I'm a little bugged by the suggestion that the same bikes cost vastly less in the NL, and that middle-man markup is excessive. They don't and it isn't. Our margins on the WorkCycles bikes are lower than most other bikes we sell, and bike-trade retail margins are already very low compared to other retail sectors. This is likely the reason there aren't more North American dealers.

    Our WorkCycles bikes are relatively expensive because we order them with only the highest-spec stuff on them, some of it exclusive to us, like the NuVinci N360 gearhub, B+M LED lights, and IM-70 roller brakes even on the "Classic" series. We always order the "lux cargo" packages, a whole collection of little details that make them uniquely suitable as serious cargo bikes. We don't market these bikes as mere personal transporters, but as family car replacements. If you don't indicate need to carry passengers, we don't even steer you toward them. You don't need so heavy a bike and robust a feature set merely to transport yourself, unless perhaps you are Very Large. They are frankly much better than 99.9% of bikes most people actually use in the NL, where lack of hills, high theft rates, and higher urban density make much simpler, less expensive bikes much more sensible.

  59. I step into the fray of this conversation with great trepidation, but I’ll add my thought nonetheless. On one hand it is great that an upright European-inspired alternative will be available in many bicycle stores right alongside road, MTB, and comfort bikes. This bike will do wonders to get consumers a low-priced alternative to what we’ve redundantly seen for decades. While it would be tempting to argue all the reasons I would not select one for myself it does offer a nice alternative for those who may be considering those rather conspicuous options that Target has begun offering, or find no better suited, local, low-priced alternatives to meet their needs.

    The name Cocoa is apt for this bicycle, although I tend to think of it more as milk chocolate. Especially perhaps the kind that’s often available just down the hall. It’s inexpensive, immediately available and satisfying for the moment. It may make some of us feel a bit queasy, but there are certainly more people buying Hershey’s than Lindt these days. Some of us just prefer our cocoa a bit darker, less sweet, and if possible, with a brand identity we like. I tend to think that many of us here really want the best possible chocolate wherever it may be found, and will pay steep prices to have it, but most folks just want some candy. Perhaps for now they like Cocoa, and in time some of them will want the Green & Black’s.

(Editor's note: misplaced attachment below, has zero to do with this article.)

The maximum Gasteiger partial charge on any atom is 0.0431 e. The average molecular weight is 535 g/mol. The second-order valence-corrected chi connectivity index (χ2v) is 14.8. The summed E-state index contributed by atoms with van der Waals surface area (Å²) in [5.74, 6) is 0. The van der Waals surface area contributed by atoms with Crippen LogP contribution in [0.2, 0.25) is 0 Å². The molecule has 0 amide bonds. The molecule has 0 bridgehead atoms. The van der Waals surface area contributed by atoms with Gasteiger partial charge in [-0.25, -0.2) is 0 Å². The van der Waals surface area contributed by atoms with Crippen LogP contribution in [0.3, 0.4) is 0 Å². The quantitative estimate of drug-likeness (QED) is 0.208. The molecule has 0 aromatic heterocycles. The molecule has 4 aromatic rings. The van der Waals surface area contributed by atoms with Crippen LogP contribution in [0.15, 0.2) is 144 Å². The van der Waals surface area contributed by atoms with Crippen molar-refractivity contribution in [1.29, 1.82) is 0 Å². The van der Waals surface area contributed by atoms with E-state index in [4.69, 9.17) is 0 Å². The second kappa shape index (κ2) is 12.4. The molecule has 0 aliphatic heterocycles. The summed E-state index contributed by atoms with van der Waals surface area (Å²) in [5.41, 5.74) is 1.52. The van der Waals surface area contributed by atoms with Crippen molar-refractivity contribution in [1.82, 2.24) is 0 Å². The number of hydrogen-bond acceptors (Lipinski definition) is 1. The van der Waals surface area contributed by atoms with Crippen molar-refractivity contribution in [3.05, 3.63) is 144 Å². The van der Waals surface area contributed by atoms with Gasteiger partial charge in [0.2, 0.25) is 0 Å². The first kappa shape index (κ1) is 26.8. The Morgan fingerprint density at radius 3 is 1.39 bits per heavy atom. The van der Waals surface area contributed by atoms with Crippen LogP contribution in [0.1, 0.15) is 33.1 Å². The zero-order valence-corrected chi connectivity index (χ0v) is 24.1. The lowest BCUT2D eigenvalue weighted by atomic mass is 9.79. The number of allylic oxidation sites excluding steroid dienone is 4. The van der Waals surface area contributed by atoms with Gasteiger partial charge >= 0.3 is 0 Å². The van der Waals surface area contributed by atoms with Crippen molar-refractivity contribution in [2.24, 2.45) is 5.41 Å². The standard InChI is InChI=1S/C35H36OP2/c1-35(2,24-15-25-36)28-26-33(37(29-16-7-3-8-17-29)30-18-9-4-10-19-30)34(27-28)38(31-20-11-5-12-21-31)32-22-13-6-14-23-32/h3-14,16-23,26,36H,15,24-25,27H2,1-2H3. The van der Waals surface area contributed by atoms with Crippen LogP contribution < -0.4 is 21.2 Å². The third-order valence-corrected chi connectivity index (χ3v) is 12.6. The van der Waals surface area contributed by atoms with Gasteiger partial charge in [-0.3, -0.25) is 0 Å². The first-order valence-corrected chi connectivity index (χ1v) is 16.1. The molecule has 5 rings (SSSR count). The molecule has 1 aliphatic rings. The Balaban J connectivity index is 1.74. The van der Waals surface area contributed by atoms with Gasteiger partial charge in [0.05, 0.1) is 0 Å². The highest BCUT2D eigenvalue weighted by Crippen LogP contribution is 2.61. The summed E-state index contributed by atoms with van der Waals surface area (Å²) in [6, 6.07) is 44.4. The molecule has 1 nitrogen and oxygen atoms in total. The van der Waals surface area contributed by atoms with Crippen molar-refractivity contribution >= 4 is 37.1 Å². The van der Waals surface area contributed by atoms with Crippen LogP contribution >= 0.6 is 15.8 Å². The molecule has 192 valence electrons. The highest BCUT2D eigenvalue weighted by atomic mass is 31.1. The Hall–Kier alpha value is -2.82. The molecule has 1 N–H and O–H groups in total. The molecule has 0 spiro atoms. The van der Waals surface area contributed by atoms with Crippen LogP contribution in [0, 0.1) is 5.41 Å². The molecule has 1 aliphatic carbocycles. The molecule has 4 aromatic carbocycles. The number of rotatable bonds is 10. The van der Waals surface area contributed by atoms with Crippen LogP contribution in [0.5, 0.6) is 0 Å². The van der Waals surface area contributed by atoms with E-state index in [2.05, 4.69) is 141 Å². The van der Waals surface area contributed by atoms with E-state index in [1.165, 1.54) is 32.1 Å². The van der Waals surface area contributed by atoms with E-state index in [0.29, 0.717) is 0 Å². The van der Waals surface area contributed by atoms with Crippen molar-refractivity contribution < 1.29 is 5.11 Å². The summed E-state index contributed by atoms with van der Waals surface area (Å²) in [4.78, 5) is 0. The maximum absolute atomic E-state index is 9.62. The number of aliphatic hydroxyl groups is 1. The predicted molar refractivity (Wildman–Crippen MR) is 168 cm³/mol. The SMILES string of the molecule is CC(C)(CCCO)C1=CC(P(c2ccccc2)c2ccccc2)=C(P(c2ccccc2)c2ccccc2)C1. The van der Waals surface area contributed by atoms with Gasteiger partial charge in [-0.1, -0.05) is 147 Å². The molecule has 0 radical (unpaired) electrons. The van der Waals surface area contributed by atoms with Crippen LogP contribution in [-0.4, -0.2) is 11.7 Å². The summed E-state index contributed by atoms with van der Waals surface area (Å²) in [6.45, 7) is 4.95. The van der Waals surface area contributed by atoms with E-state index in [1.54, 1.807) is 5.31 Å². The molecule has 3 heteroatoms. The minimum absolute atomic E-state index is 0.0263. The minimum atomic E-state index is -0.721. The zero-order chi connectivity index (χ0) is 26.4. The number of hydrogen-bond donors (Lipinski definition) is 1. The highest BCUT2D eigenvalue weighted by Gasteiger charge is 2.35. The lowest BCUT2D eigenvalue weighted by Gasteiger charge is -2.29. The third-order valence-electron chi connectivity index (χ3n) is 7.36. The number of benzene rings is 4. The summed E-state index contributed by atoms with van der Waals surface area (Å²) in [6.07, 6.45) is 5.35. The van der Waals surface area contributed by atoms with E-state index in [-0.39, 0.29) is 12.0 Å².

60. If I'm gonna buy a high end Dutch bike as a family car replacement I might expect to go into a dealership with all the tasteful refined decor of a used car dealer. Maybe at best like an old time Chevy dealer. Instead I walk into the local Azor store and it looks like a place where I could get a $200 haircut. Some of the older Mercedes-Benz outlets in this town are not so swank.

    Then I look around and figure they've spent all this money building out a storefront but out of town money hasn't even thoroughly researched the location. They're in the wrong place. Couple years later, decades before they might've amortized upfront decorating costs, they up and move.

    Staffing level at that store was completely disconnected from the volume of sales or repairs being done.

    The local Velorbis dealer, I dunno. Went there three times, place looked pretty fancy. Never got in the door, someone couldn't be bothered with opening shop at posted hours.

    Some of the problems with Dutch bikes are unavoidable. If you can't ship the bikes by sea in full containers, and book those containers months in advance, you can end up with per unit shipping costs equal to what Dorel or Trek pay for a complete landed bicycle. Competing on price from that starting point is just not possible. OTOH some of the players in the game seem quite determined to shoot themselves in the foot. I am amazed we have access to these bikes at all at any price.

    The Trek Cocoa has too little seattube and too much headtube. Few riders will find a comfortable or effective position on that thing. They might fix that, but I doubt it. I've seen Trek midyear variances that went in the right direction, and others that made the original problem worse. They sell because they're Treks, not because they're any good.

  61. You can't get the Gazelle Basic for $850 anymore. Gazelle recently raised their prices :

    The Basic is $1000. I recently watched as a nearby shop sold their old floor model Basics for $100 off ($750), and I sobbed on the inside as I can't afford a bike at the moment. Now that they've sold them, I know I won't encounter a deal like that again.

  62. I recently started riding a bike again after many years and purchased a second hand HUFFY beach cruiser for $40. I've had a great time riding it and am looking to trade up to a "budget" three speed. I think that $600 price point will be the end for me and not the beginning. I like the look of the Cocoa but plan on buying a Felt Cafe at about $500 because it has wider tires and I like the ride.